Andre Iguodala Trade Rumors: Why the Houston Rockets Would Be Iggy's Perfect Fit

Ryan ComstockCorrespondent INovember 30, 2010

PHILADELPHIA - APRIL 30:  Andre Iguodala #9 of the Philadelphia 76ers looks at the scoreboard against the Orlando Magic during Game Six of the Eastern Conference Quarterfinals at Wachovia Center on April 30, 2009 in Philadelphia, Pennsylvania. NOTE TO USER: User expressly acknowledges and agrees that, by downloading and or using this photograph, User is consenting to the terms and conditions of the Getty Images License Agreement.  (Photo by Nick Laham/Getty Images)
Nick Laham/Getty Images

The Houston Rockets were a team believed by many to be on the rise after finishing the 2009-10 season 42-40, ninth best in the Western Conference.

Houston didn't make any monumental moves in the offseason, but it was thought that the emergence of Aaron Brooks, the return of Yao Ming as well as contributions from players such as Kevin Martin and Luis Scola would launch the team into the playoffs.

Things have not gone according to plan.

Brooks and Ming (what's new?) have both gone down with injuries and aren't returning anytime soon.

The Rockets haven't had much trouble scoring, currently sixth in the NBA, but they can't stop anyone, allowing a near-worst 106.7 points per game. They're sitting at 5-12 and things are not looking good.

Fortunately, there could be help on the horizon.

Philadelphia forward Andre Iguodala has let it be known that he does not want to continue being a 76er if the team is not competitive.

It's not in Iguodala's personality to demand a trade and he knows the Philadelphia media would skin him alive if he did so. He has, however, let management know that he would like to be moved if the team does not start winning.

The Sixers are currently 4-13 which, generally, is not considered winning.

Houston has extra draft picks and some expiring contracts that could entice Philadelphia, with possibly two extra second-round picks, an extra first-rounder in 2011 and four contracts (Ming, Shane Battier, Jared Jeffries and Chuck Hayes) that will run out at the end of the season.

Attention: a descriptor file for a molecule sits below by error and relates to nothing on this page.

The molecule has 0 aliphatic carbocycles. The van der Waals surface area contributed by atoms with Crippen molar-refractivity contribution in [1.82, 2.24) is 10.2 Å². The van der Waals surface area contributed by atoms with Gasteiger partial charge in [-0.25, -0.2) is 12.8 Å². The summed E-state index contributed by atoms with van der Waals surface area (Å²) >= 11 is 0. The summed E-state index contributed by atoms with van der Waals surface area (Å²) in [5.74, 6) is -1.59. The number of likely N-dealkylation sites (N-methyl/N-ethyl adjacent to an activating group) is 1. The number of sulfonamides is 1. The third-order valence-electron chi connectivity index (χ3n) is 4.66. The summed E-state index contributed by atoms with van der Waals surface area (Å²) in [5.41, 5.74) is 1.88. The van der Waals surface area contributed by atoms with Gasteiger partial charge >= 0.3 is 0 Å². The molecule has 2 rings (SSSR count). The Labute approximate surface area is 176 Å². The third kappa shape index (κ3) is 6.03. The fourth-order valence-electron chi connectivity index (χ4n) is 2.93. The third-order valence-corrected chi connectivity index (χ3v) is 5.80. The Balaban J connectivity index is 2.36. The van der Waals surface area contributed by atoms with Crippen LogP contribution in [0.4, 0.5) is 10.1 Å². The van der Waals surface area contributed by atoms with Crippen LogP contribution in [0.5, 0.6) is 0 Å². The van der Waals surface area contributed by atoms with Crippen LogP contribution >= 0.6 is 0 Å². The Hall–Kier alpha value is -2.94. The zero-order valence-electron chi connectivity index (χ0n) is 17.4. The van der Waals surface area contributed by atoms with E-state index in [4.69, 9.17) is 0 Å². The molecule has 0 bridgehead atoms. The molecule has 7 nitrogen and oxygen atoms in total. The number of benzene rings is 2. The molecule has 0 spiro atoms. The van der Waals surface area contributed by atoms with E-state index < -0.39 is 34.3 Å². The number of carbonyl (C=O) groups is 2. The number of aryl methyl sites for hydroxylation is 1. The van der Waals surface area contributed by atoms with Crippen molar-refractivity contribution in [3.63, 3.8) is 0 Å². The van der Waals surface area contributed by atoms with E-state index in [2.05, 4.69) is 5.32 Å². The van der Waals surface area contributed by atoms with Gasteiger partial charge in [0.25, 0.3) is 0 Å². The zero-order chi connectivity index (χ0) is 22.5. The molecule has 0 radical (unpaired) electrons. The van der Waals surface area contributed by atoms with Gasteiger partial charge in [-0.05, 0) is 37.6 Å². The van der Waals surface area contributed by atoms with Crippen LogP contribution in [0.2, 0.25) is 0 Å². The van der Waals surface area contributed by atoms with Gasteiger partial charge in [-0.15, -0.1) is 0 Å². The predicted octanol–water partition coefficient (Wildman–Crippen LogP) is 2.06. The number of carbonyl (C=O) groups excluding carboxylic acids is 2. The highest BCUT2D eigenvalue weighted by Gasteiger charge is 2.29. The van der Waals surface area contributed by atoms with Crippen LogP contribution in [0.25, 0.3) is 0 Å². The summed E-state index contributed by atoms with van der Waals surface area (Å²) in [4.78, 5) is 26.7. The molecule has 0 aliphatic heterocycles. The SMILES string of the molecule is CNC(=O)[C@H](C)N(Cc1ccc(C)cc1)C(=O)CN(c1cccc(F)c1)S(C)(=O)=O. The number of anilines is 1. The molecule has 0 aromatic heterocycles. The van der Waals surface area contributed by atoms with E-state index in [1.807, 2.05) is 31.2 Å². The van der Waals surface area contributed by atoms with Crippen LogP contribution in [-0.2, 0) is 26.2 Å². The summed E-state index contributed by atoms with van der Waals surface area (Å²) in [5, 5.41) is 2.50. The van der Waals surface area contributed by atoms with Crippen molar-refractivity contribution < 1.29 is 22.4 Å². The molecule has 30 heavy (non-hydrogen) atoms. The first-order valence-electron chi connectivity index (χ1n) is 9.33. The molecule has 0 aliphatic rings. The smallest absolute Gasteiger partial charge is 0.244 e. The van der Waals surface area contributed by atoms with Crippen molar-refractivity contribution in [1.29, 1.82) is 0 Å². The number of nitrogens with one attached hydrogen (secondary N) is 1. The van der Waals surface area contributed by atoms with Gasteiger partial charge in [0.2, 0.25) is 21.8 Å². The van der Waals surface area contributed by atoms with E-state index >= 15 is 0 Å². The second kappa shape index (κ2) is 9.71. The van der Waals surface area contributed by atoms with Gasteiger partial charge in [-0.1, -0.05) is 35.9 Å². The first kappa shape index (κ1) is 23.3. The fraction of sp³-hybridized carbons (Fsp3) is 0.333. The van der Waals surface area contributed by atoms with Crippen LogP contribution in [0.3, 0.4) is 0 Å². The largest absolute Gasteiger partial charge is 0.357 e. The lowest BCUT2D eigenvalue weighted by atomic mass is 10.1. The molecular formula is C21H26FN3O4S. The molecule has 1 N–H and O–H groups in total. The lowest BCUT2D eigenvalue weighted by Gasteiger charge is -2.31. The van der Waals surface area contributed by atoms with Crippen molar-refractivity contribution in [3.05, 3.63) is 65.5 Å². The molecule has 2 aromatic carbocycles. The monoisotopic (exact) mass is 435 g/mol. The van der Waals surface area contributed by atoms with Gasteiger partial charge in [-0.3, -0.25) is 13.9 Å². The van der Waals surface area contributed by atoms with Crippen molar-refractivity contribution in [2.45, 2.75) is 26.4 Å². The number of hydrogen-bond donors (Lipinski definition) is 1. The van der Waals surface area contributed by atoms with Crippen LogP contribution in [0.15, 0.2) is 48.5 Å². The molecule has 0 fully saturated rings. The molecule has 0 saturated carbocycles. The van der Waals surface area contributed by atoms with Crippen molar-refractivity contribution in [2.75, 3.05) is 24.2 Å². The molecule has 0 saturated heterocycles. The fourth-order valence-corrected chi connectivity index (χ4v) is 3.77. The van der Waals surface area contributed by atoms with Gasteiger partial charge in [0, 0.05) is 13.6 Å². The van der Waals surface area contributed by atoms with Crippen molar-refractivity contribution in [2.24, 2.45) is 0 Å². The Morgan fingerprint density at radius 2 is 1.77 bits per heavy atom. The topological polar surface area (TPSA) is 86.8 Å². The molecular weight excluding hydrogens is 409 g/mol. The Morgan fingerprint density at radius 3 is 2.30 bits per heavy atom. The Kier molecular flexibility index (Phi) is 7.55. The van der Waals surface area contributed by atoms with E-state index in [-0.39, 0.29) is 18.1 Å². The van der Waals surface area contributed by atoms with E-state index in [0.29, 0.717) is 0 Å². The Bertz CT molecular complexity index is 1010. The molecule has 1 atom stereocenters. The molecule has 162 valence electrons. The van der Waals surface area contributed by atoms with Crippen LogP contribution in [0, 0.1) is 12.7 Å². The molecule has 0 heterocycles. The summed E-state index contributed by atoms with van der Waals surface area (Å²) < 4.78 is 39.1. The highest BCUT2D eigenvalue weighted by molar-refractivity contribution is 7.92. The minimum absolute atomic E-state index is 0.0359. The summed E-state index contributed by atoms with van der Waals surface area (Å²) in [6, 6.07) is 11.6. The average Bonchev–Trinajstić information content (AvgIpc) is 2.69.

It's unclear if a team would take a chance on Ming or if the Rockets would be willing to trade Battier, but Ming's contract is expiring so Philly could be willing to take him on as a one-year rental.

The Rockets also have four players in Jordan Hill, Courtney Lee, Jermaine Taylor and Chase Budinger whose contracts have team options at the end of the season—another bargaining chip.

Let's play with the possibilities of what an Iguodala acquisition would do for the Rockets, although it's not known who exactly would be left on the roster if a trade were completed.

With Brooks and Ming out for the foreseeable future, the Rockets need another scorer. Iguodala certainly fits that bill.

They have a good outside shooter in Kevin Martin who could benefit from Iggy's penetrating ability. If defenders collapsed down on Iguodala, it would free up open shots for Martin.

The Rockets also have one of the best down-low and around-the-rim scorers in Scola. When Iguodala is being judicious with his shot attempts and not settling too often, he keeps defenses honest with a decent enough outside game.

Defenders would be forced to pay more attention to the perimeter, giving Scola more chances to get loose in the post. Scola could also be the beneficiary of Iguodala's drives if his man attempts to cut off the lane to the basket.

Iguodala is currently averaging a bit over five assists per game and would likely be willing to dish off to an open man around the basket, particularly one as skilled as Scola.

Kyle Lowry is doing a fair enough job running the show at point guard with Brooks out, averaging 6.5 assists for the year and 7.4 in his last five games. He would be able to find Iguodala slashing to the basket, increasing his productivity.

What this move would do is force Battier to the bench, if they kept him. Battier is a very good defender, but his age and some recent injuries are slowing him down.

Iguodala is a solid defensive player, certainly not on Battier's level, but still good. Having Battier on the bench would allow him more rest, keeping him fresh for late-game situations. If they needed him out there in the fourth, he would have more energy left and would be able to step up and take on the other team's best perimeter player.

Battier would also have more juice left in him for the second half of the season when the games really start to mean something.

Iguodala is averaging a shade under seven rebounds a game this year, and while he is no glass-man extraordinaire, Houston is already a very good rebounding team and the move would provide even more reinforcement in that department.

This all sounds very good for the Rockets.

They're having some issues with injuries right now. The move would make them deeper and would provide them with more scoring—something that is much needed with their defensive woes.

If you can't stop them, you're going to have to score more.

It still remains to be seen if a move will be made. The Sixers are rebuilding, though, and Iguodala does not want to be part of such a project.

The Rockets have some assets to move and could use AI's presence. If he becomes available to them, they should find a way to get their hands on him.


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